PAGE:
“The lign between art and engineering exists only in our minds.” Theo Jansen
“Strandbeest: The Dream Machines of Theo Jansen” is a photographic tribute to the creatures of Dutch artist Theo Jansen. These black and white photographs were taken by Lena Herzog, a Russian-American artist who documented the constant transformations of these creatures from 2007 to 2014.
The “strandbeesten,” or “beach beasts” in Dutch, are mechanical installations created from plastic tubes assembled by cables, capable of moving on the sand of beaches with the help of the wind. These machines have articulated legs and wings made from plastic sheets, and have sensors that allow them to feel the water and soft sand. Without electronics, the movement of the strandbeesten is generated solely by wind power.
On the beaches of Scheveningen, in the Netherlands, we can see these strange constructions moving by themselves, as if they were alive. Their structures resemble giant insects that crisscross the beaches; their movements are fluid, supernatural, almost eery.
Theo Jansen was born in 1948 in Scheveningen, the fishermen’s neighborhood of The Hague. After studying applied physics at the prestigious TU Delft University, he decided to become a self-taught artist in 1975. At the same time, Jansen had his own column in the Volkskrant, a Dutch newspaper, where he could write about his latest whims. From this column came the first thoughts of the strandbeesten.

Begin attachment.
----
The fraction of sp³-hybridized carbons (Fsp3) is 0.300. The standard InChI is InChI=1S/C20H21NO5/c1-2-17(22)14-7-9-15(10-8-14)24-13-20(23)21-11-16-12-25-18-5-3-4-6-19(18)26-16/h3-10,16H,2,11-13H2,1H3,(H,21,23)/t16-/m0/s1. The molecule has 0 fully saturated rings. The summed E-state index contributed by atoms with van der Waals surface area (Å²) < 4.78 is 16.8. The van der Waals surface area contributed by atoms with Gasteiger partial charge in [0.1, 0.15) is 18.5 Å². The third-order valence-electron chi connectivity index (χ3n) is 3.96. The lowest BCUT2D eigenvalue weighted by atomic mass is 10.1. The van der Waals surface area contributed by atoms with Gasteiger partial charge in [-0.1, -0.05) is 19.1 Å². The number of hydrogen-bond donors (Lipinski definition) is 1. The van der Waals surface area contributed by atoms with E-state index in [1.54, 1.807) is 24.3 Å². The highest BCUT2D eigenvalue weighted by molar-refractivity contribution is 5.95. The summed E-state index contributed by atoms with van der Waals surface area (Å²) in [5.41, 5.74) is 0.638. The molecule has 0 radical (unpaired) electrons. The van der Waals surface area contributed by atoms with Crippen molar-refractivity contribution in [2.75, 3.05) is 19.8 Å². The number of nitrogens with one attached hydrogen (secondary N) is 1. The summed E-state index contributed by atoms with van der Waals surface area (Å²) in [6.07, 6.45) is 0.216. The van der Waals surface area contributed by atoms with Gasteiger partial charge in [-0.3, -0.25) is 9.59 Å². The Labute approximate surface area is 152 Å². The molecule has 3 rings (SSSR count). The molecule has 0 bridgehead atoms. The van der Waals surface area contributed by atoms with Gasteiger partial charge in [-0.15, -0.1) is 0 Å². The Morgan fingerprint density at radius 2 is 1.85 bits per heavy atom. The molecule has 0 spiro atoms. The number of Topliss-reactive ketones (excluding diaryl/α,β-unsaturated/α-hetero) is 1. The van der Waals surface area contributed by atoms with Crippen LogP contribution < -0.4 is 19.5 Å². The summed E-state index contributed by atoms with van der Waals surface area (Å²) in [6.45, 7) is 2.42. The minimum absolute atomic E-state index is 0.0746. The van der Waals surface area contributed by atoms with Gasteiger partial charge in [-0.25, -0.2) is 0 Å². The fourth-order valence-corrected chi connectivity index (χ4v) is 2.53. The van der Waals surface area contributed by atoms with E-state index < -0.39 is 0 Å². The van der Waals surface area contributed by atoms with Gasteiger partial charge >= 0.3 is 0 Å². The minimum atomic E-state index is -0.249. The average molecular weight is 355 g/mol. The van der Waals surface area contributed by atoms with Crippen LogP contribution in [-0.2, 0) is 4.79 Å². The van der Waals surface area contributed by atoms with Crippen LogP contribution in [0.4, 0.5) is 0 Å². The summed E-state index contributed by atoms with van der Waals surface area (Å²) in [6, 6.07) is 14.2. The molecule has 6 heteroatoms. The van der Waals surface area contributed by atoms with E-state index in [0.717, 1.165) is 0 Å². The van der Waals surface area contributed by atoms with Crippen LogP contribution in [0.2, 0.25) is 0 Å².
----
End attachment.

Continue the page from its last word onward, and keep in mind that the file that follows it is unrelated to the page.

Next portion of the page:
After observing the tides on his beloved beaches of Scheveningen, Theo Jansen realized that the water level was rising year after year! He then came up with the idea of creating moving dikes, able to detect the rising water and to move according to the tides. In 1989, He declared in his column of the Volkskrant that he was going to save the Netherlands by next year.
His first successful beach machine was born in 1991, although it was not his first attempt. Since its conception, the strandbeesten have continuously evolved and become more “independent”. An algorithm he created in the 1980s allowed him to simulate the evolutionary processes theorized by Charles Darwin. Little by little, this program allowed him to calculate the exact measurements of his animals’ limbs. His very first strandbeest, created in 1990, was never able to walk because its limbs were attached with tape. When he used cables to bind the different parts, the first strandbeest walked on the beach.
From 1991 until today, Theo Jansen’s strandbeesten have been improving year after year. Adding sails, raising the limbs, simple plastic bottles that store compressed air, allowing the creatures to walk without needing wind. Some changes were more successful than others; one species he dubbed the “Suicideem” was particularly ill-suited for the uneven terrain of sandy beaches, never lasting more than 30 seconds before collapsing.
Every summer, Theo Jansen strives to make his creatures more robust, intelligent, and self-sufficient. Although he has since moved away from the idea of a moving seawall for the time being, he still expects to get there one day, perhaps in a few million years. He knows that he probably will not succeed in his lifetime but wishes above all else that his works survive him. This is why he puts all his research and algorithms on a website he created for his works, available for everyone. He hopes that other individuals will carry the torch and continue his work.